The other aspect, concerning real spiritual things: I began reading Buddhism when I returned from Korea and couldn’t stop. When you first start reading Buddhism, you just name things and learn the chronology and facts. Then you get a little farther and you figure out what direction suits your psychology, what medicine is best for you; some go down the Theravada or Tibetan road, some stick with Japanese zen with Dogen. I felt a kinship with Tang Dynasty Zen, the Lankavatara Sutra, Bodhidharma, Hui Hai, Huang Po and Lin Chi. They all kind of discuss the same thing—realizing that life is nothing but mind, and mind is projection and discrimination. We are always projecting our wants and demands. Every time we call something good we are calling something else bad and vice versa; instead of just letting things happen and spontaneously interacting with people and objects, we are like, “You are this, I am this, this is that and that is this, and because of these projections and discriminations I must behave like this.” My spiritual view, I guess, is: the now is the safest place to be. You don’t have the triggers of the past nor the worries of the future. There is always something in the now to be aware of, to be with in amazement.


BLVR: Some of the most powerful, intimate moments in the book come from those particulars of a relationship that attain significance way beyond their actual existence—and whose power is often noted only by the absence of the other form, as when Noah “makes two scrambled eggs instead of four,” or a pack of sour patches that inspire a choked scream. When reading the book I found myself mentally substituting specifics from my own personal experiences. Of course, you say in the beginning of the book that these are all personal experiences, no universals. But isn’t the only way to tap into the universal to isolate, and empathize with, the personal? 

NC: I wrote that line because I wanted to state, “I’m not a scientist, I haven’t figured out love. But I am inviting you in to see my world, and if you want to discuss and feel it, you may.” I just don’t want to be seen like Harold Bloom or Jonathan Franzen, like this white guy sitting in a chair bitching at everyone about how they are wrong because I’m a white man who knows shit.

I’m not a gatekeeper, I’m just a guy. I work at a grocery store, I exercise at a gym, I don’t teach at Harvard. I think writers should go deep with self-examination but self-examination is expensive. If you go deep enough, it will break your ass. This is why people don’t do it—this is why so many books are just random words strung together hoping for the best. Because people don’t want to lose it. They’re afraid. I think for most writers and academics it is more important to be smart than daring. Seriously, what is the point of being so smart? You got one life, this one, this is you, and you’re gonna waste it impressing other people, trying to look smart, trying to get tenure, trying to create viable projects that you can show your mom and friends, so people at AWP will pay attention to you? Seriously, this is it! This is the deal, this life, this body and this face. Express everything now. Be honest about how stupid you are.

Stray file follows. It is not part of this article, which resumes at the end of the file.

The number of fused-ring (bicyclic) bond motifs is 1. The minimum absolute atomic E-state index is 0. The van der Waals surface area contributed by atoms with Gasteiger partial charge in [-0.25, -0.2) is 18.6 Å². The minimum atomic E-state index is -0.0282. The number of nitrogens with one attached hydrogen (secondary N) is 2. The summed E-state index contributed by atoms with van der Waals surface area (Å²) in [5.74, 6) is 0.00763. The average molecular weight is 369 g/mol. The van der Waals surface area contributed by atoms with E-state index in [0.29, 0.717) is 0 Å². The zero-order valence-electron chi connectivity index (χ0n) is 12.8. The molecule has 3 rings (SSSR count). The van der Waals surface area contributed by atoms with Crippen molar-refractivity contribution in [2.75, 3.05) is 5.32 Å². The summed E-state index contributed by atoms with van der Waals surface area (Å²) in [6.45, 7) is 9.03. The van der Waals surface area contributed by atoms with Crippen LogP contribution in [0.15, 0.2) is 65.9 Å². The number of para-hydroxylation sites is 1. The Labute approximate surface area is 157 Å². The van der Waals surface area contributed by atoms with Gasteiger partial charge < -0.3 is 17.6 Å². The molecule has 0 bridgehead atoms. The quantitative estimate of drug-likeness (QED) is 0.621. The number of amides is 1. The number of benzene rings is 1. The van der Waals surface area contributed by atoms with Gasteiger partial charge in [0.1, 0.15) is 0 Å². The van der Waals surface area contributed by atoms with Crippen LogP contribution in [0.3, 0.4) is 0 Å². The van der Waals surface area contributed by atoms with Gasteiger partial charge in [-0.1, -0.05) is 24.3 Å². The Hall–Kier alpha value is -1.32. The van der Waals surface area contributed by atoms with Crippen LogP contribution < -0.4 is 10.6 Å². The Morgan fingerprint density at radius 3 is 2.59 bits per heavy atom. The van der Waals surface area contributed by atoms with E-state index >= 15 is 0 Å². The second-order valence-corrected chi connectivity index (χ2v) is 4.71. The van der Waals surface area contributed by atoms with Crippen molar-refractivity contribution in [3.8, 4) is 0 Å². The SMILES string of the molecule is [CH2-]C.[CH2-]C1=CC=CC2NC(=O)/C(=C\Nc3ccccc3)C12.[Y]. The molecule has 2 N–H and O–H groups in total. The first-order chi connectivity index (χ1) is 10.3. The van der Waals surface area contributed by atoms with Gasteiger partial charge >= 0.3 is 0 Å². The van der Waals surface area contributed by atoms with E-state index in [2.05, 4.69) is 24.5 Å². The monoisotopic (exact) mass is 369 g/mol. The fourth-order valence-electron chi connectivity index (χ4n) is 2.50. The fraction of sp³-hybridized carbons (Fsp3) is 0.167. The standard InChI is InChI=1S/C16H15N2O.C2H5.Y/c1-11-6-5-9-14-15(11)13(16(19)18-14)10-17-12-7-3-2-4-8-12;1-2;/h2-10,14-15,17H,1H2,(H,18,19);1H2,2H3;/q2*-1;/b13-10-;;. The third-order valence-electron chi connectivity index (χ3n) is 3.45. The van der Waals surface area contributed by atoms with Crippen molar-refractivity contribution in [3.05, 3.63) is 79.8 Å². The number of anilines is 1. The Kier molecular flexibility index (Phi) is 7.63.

BLVR: Music is a through-line in the book, whether referenced directly, as in the George Jones poems, or metaphorically: the sense of communion Noah attempts to feel while trying to become the notes of a song. “I want to be a pure feeling, that may lead to heaven,” or the lovely concept that “everyone is playing a song all the time, and when we find someone who plays a song like our song, then we become friends, and if the song is close enough, then we become lovers, even if it is only for a night.” In the middle of “Stupid Ex-Boyfriend Writes Bad Poem” you wonder about the “song” of your relationship, and later, in section 18, you urge the reader to put on a specific version of Bon Iver’s “Skinny Love.” What drives you to compose poetry rather than music? Could you speak about the balance between the two? 

NC: I tried to become a musician. I got a guitar when I was fourteen and started learning chords, but I soon found out I didn’t have an ear for music. I persisted, though, and can play the guitar; I just play chords and have fun by myself.

In the woods outside Portland, Oregon, I had a break with Western culture. Post-Renaissance culture tells you one thing over and over again: “everything can be figured out.” Sartre even wrote a four volume book on Flaubert completely explaining every behavior Flaubert ever did. (My eyes are rolling just writing that sentence.)

Life makes no sense. There are no answers, there is no resolution. Don’t even try to find answers—you don’t need them. Music is like this: music is a collection of noises that make sense together because of math corresponding with other math created by human imagination. But why do we feel compelled to hear certain songs again and again? We can’t describe why we like a song, we just embrace it, we cling to it. I read in Gary Snyder’s The Practice of the Wild that songs used to come from shamans: the shaman would go off into the forest and speak to the spirits and get a new song. I feel like that is still true. I can’t prove it, but to me, Rihanna is a shaman, she can’t help but reveal herself and have total vulnerability for the sake of the tribe.

Love is like this for most people. Most humans never become vulnerable, they never let their guard down except when they fall in love, and secretly, in a dark room, they reveal themselves. People, when they fall in love, get to be little artists. Each human is a little song making noise, and then they meet another human song, then they see: if the math corresponds, embrace it.